The concept that your application state is the end result of a sequence of events that took place since an earlier state, and the idea that the fundamental modeling construct for dealing with this is to record the sequence of events directly, deriving other data structures from the event stream. This should feel very familiar to React/Redux developers.

Event sourcing is loosely related to CQRS, which is the idea that the readers and the writers in your system are best served by different data representations. Our approach is not opinionated — CQRS, not ES — but you’ll often see them discussed together.

Again, go read Martin Fowler, and see this list of further reading.

What is Datomic?

Datomic is a closed-source database, written in Clojure and running on the JVM, and built and maintained by Cognitect. Datomic has a rich schema language, stores relational data (albeit a little more loosely than a SQL database does), and is distinguished by its attitude to time and change. The history of all changes is accessible to application code. The schema is similarly accessible. Schema definitions can evolve over time, with older definitions available just like older data. Applications can query past (and hypothetical future!) states of the system.

Datomic’s record of the data it stores is — unlike traditional relational databases — very aware of time and state, in a similar way to how Clojure makes explicit the distinction between values and identity in state.

All databases in consumer applications need to handle changing and growing data over time; Datomic includes this as part of its data model. By contrast, most databases entirely forget that changes ever took place, with changes only stored in a log for long enough to provide durability or replication: the stored data in the database itself at the current time is purely a snapshot, and applications that need to reflect time and change in their data model must do so explicitly. “Deletion” in Datomic is actually one of two things: retraction (stating that an earlier fact is no longer true) and excision (cutting out part of history as if it never took place, typically for legal or privacy reasons).

There are lots of other things that are a bit special about Datomic, like the distinction between peers and the transactor.

Read a conversational introduction (part 1, part 2), and watch Rich Hickey explain:

Datomic is a service that runs alongside a broad array of existing storage systems (including AWS and Cassandra), using them to store index chunks.

What is SQLite?

SQLite is a very stable, quite fast, extraordinarily well-tested, embedded SQL database. Embedded (also called “serverless”) databases are no longer that common; most SQL databases — indeed, most ACID databases — are relatively large hosted servers like PostgreSQL, MySQL, etc.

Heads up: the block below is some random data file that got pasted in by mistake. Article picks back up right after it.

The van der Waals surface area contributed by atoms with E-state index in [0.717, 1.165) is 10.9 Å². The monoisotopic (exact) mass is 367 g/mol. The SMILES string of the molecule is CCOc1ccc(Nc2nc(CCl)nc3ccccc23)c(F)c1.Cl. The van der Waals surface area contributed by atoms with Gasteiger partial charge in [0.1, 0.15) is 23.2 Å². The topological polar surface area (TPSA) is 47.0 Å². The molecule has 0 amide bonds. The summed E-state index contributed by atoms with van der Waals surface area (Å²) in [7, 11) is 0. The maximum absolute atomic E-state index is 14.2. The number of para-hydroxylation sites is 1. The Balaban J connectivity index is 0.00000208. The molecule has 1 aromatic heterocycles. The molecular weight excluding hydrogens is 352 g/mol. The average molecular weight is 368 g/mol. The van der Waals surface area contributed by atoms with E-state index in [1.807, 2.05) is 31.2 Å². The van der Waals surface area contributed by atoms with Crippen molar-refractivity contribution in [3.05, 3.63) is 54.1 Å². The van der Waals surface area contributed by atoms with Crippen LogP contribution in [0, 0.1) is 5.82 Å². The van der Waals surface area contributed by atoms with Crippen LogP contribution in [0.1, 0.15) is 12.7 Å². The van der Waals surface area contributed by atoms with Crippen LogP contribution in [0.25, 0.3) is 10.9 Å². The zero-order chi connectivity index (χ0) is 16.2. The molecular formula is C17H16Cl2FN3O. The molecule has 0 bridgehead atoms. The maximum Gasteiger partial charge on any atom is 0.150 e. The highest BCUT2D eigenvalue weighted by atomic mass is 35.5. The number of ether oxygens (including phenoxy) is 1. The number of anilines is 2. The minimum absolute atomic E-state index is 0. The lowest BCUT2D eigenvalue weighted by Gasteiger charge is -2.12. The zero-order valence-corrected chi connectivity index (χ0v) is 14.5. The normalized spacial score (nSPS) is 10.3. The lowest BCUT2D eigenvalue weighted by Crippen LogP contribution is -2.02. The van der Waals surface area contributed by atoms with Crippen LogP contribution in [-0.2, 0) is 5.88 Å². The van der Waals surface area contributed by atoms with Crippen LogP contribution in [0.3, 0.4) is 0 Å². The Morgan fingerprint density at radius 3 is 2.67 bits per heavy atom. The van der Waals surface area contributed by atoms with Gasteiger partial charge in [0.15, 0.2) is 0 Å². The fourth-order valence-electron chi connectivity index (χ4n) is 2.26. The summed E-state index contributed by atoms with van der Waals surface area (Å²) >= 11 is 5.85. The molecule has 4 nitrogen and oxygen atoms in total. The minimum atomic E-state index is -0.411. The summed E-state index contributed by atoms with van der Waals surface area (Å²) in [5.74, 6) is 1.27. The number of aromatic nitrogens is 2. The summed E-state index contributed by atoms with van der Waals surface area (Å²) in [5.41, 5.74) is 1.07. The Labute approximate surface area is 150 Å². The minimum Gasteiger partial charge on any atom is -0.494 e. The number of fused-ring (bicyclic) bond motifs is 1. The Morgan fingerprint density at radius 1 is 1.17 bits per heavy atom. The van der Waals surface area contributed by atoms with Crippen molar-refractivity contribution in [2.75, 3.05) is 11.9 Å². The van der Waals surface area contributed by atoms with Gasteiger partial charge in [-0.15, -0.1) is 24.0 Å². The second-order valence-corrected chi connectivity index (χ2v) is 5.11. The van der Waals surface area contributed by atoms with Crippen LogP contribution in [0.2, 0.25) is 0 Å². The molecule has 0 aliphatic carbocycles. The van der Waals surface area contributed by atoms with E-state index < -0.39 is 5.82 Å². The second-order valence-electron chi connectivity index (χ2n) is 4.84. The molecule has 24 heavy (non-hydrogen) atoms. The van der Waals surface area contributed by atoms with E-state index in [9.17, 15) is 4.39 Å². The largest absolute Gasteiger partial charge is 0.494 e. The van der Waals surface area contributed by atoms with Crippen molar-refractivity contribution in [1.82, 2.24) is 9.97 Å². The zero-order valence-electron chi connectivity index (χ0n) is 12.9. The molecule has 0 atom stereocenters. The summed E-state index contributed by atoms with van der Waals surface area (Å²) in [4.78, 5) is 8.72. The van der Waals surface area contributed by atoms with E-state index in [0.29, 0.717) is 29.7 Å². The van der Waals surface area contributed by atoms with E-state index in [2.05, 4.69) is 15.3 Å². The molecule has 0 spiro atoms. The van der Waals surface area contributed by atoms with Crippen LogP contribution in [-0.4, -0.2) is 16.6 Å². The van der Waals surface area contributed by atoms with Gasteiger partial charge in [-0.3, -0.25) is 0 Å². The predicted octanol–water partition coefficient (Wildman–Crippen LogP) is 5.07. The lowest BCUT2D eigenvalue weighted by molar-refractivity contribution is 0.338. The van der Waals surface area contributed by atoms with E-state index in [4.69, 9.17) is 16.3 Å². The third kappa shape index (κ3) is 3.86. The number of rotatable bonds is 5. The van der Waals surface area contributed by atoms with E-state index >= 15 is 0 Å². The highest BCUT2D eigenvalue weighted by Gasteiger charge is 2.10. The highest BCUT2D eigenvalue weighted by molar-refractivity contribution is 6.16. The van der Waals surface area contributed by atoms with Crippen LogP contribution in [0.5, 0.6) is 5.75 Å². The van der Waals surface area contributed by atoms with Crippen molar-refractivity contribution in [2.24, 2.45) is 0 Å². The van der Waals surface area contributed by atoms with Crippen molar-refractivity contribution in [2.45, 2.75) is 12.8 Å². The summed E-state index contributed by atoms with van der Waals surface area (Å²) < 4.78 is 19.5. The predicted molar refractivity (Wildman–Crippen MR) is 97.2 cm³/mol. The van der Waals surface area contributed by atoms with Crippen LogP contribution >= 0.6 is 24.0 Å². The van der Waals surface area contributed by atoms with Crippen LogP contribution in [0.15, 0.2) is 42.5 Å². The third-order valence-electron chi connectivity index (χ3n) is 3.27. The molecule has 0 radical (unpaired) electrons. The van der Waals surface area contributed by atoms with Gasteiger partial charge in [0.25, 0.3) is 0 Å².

We use SQLite extensively in Firefox, and Mozilla has a good relationship with its developers.

What is Project Mentat?

Mentat is an embedded datom store: essentially Datomic’s data model and schema interface expressed on top of a SQLite database.

Naturally, many of Datomic’s concepts — e.g., scaling reads by replicating index chunks to peers — don’t apply, and the concept of database-as-value is less relevant in an embedded system. But we preserve the ideas of a first-class transaction log, a domain-level schema, transaction listeners, and so on.

The principal advantages of Mentat in applications like Tofino are:

  • It’s natural to grow the schema and make new relations between entities. Schemas change all the time in living applications.
  • Schema modeling is done at the domain level (“a page can have multiple visits”) not at the storage level (“the visits table has a column with a non-unique, not null foreign key constraint that refers to the pages table”).
  • Different parts of the application can cooperatively share a single database.
  • The transaction log is available for querying (and for synchronization purposes).
  • The query language makes it easy to express joins, particularly graph-like self joins that are very complex in SQL. Here's an introduction to the Datalog query language used by Datomic, DataScript, and Mentat.
  • The architecture of the database makes it natural to address performance via materializing views and indexes, either inside or outside the database itself. For example, an attribute can be marked for full-text searching just by adding “:fulltext true” to the schema. Applications see every transaction as it occurs, and can thus build their own caches.
  • Many of the mistakes made by developers adding ad hoc flexibility to a database — such as a “metadata” table containing strings, resulting in inefficient storage and slow querying — have been avoided: the schema itself offers enough flexibility that stringly-typed storage is unnecessary.

Mentat uses a combination of SQLite’s own ACID properties and sequential writes to achieve ACID guarantees (more or less).

It’s worth recognizing at this point that how Mentat stores data in SQLite is an implementation detail. We could split up our datoms table into pieces; we could store the transaction log in an ATTACHed database; we could even automatically derive traditional ‘wide’ database tables where appropriate. The abstraction boundary is quite opaque, and only the transactor and the query engine need to know about the details. Abstracting storage in this way is itself valuable: we can make significant changes in how Mentat is implemented without altering our API surface, and improvements under the surface are immediately available to all consumers.

What next?

This post covered some context, but doesn’t address exactly how Mentat is built. Some of the pages on the project wiki cover that, but another post might be forthcoming.